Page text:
When to Convert Your Employer-Provided Group Policy

When to Convert Your Employer-Provided Group Policy

When you have life insurance through your employer, it generally comes with the option to convert the policy if you are laid off, terminated or the company closes. You still need to know when to convert your employer-provided group policy because the time to do so will expire after termination date of employment.

Typically, you have 30 days from the date of employment termination to convert an employer-provided group policy into a permanent policy. The special feature of this convertibility is not only the cash value you can build with a permanent life insurance plan. But that you can convert without supplying evidence of insurability to the life insurance company. In other words, you do not need to prove your health or lifestyle status to be accepted for a policy.

However, if you are in good health, are a non-smoker, not overweight and have no detrimental family health history, buying a brand new term life policy would be a less expensive option. Since your converted policy from your work group policy would be a whole life plan, which tend to run more expensive than term life products.

Now what happens to your group life insurance if you die while working at the company?

Death benefits would be passed onto the beneficiaries stated on the policy acceptance forms you filled out. But be careful and ask questions before completing all of the forms.

Just last month, Freedom Communications employees received an e-mail requesting workers consent to take out life insurance policies on them and the Freedom Communications pension plan would be the beneficiary of each policy, not family survivors. After an uncomfortable debate, Freedom Communications modified their plan.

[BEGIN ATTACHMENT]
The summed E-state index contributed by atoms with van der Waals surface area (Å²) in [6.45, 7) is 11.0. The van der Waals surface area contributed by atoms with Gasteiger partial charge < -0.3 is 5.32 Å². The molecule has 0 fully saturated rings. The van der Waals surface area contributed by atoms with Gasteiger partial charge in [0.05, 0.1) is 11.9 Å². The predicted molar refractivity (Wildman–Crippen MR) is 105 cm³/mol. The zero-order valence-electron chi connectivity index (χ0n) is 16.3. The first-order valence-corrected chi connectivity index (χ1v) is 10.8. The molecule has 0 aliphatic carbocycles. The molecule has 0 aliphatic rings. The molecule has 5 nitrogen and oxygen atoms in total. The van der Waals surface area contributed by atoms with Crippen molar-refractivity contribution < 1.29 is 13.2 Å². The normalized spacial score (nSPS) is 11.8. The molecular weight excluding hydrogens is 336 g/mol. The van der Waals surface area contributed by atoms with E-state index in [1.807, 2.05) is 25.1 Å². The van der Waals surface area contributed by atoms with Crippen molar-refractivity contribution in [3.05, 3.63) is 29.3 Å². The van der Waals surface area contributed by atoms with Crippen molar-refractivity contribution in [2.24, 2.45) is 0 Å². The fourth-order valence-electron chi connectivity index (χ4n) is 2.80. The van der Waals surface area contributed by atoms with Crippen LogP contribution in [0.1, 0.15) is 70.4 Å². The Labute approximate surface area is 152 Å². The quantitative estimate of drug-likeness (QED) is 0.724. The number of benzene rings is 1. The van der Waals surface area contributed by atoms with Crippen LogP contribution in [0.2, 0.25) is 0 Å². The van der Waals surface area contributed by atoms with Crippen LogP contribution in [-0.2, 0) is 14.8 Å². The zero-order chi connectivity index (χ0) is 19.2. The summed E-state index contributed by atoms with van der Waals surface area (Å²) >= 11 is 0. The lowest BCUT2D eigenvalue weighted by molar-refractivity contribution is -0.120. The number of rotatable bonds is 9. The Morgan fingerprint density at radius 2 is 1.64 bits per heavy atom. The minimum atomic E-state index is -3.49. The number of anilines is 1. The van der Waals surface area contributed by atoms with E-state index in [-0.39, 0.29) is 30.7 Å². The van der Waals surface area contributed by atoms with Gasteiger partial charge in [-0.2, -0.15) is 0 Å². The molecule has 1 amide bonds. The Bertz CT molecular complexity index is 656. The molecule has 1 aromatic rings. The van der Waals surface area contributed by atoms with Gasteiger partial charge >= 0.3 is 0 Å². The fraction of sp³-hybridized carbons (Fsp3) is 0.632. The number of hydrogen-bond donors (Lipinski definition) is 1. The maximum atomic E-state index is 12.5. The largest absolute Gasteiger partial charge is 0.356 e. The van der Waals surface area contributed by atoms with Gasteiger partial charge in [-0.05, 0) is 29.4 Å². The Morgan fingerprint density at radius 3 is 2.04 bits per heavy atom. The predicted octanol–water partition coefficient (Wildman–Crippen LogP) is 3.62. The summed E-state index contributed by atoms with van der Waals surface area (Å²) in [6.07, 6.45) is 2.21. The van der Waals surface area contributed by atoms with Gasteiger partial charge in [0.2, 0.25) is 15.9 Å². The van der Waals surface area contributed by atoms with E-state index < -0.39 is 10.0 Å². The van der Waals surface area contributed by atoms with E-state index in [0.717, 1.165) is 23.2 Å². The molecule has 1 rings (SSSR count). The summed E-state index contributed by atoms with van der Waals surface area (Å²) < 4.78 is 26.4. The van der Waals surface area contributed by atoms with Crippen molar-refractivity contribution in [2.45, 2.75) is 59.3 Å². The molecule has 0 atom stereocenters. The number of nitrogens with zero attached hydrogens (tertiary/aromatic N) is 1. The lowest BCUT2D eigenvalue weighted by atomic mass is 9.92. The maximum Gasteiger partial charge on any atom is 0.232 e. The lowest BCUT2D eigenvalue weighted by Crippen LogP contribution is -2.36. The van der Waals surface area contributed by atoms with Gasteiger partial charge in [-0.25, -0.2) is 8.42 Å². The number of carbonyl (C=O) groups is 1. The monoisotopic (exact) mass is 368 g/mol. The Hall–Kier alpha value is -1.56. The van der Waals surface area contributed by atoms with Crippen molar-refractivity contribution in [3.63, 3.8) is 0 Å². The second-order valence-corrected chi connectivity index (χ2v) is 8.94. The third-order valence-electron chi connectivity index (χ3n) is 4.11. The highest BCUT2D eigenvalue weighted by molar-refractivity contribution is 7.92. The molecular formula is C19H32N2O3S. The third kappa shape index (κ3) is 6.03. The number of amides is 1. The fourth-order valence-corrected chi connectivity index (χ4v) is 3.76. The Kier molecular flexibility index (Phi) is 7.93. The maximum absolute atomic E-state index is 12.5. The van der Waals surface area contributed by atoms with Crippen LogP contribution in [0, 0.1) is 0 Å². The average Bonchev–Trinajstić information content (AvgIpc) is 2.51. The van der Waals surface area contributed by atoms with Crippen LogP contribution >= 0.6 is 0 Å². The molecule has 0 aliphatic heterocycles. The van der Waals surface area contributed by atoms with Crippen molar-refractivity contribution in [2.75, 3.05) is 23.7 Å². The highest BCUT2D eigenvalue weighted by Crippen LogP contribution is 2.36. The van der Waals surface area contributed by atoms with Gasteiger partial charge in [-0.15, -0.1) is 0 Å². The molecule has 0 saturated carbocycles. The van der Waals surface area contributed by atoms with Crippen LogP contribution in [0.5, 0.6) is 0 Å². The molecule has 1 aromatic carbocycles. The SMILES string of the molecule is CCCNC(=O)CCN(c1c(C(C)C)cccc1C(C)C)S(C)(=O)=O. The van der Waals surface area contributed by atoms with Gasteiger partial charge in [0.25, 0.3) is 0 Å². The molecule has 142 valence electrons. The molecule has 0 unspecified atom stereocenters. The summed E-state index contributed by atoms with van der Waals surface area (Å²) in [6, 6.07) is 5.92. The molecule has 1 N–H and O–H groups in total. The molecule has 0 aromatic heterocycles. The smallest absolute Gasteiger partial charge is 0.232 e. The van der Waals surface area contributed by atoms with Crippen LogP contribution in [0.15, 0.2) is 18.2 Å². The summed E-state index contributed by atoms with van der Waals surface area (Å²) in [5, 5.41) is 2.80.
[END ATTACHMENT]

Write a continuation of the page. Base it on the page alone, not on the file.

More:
It is not uncommon for businesses, even small ones, to take out policies on their highest earners because losing them could mean some serious complications for the business.

Life insurance policies are ways to fund health and pensions plans and offer benefits to employees, but sometimes companies do not promise to use the benefits for the right reason. In order to protect yourself, adhere to the following advice:

-Make sure a beneficiary is designated as well as a second one, in case something happens. However, failure to name a beneficiary does not automatically mean that proceeds will be made to your estate.

-Read and fully understand any beneficiary provisions in your policy.

-Many employers have additional insurance protection through accidental death if your death occurred because of an accident.


Want to learn more about life insurance? Read our article The Most Frequently Asked Life Insurance Questions.

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